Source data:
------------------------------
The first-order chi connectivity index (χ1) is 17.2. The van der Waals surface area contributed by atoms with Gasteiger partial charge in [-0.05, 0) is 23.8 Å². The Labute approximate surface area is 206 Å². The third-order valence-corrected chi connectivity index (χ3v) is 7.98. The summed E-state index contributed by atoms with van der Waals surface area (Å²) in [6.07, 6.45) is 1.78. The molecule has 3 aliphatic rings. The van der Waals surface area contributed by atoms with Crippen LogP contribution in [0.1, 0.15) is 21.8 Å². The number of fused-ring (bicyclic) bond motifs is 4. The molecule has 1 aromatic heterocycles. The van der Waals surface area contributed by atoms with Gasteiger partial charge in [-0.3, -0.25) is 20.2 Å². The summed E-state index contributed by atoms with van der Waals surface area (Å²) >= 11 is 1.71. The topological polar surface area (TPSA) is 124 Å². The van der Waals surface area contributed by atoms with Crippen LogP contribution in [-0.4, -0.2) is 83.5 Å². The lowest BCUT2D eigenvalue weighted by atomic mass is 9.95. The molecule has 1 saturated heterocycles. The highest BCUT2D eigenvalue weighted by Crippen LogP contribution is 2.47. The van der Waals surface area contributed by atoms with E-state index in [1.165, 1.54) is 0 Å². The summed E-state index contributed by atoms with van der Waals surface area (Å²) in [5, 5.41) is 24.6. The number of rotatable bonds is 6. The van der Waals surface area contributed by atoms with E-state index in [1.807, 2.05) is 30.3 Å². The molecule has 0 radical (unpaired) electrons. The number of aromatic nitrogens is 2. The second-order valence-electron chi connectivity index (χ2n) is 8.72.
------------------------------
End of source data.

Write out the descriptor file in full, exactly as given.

The first-order chi connectivity index (χ1) is 17.2. The van der Waals surface area contributed by atoms with Gasteiger partial charge in [-0.05, 0) is 23.8 Å². The Labute approximate surface area is 206 Å². The third-order valence-corrected chi connectivity index (χ3v) is 7.98. The summed E-state index contributed by atoms with van der Waals surface area (Å²) in [6.07, 6.45) is 1.78. The molecule has 3 aliphatic rings. The van der Waals surface area contributed by atoms with Crippen LogP contribution in [0.1, 0.15) is 21.8 Å². The number of fused-ring (bicyclic) bond motifs is 4. The molecule has 1 aromatic heterocycles. The van der Waals surface area contributed by atoms with Gasteiger partial charge in [-0.3, -0.25) is 20.2 Å². The summed E-state index contributed by atoms with van der Waals surface area (Å²) >= 11 is 1.71. The topological polar surface area (TPSA) is 124 Å². The van der Waals surface area contributed by atoms with Crippen LogP contribution in [-0.4, -0.2) is 83.5 Å². The lowest BCUT2D eigenvalue weighted by atomic mass is 9.95. The molecule has 1 saturated heterocycles. The highest BCUT2D eigenvalue weighted by Crippen LogP contribution is 2.47. The van der Waals surface area contributed by atoms with E-state index in [1.165, 1.54) is 0 Å². The summed E-state index contributed by atoms with van der Waals surface area (Å²) in [5, 5.41) is 24.6. The number of rotatable bonds is 6. The van der Waals surface area contributed by atoms with E-state index in [1.807, 2.05) is 30.3 Å². The molecule has 0 radical (unpaired) electrons. The number of aromatic nitrogens is 2. The second-order valence-electron chi connectivity index (χ2n) is 8.72.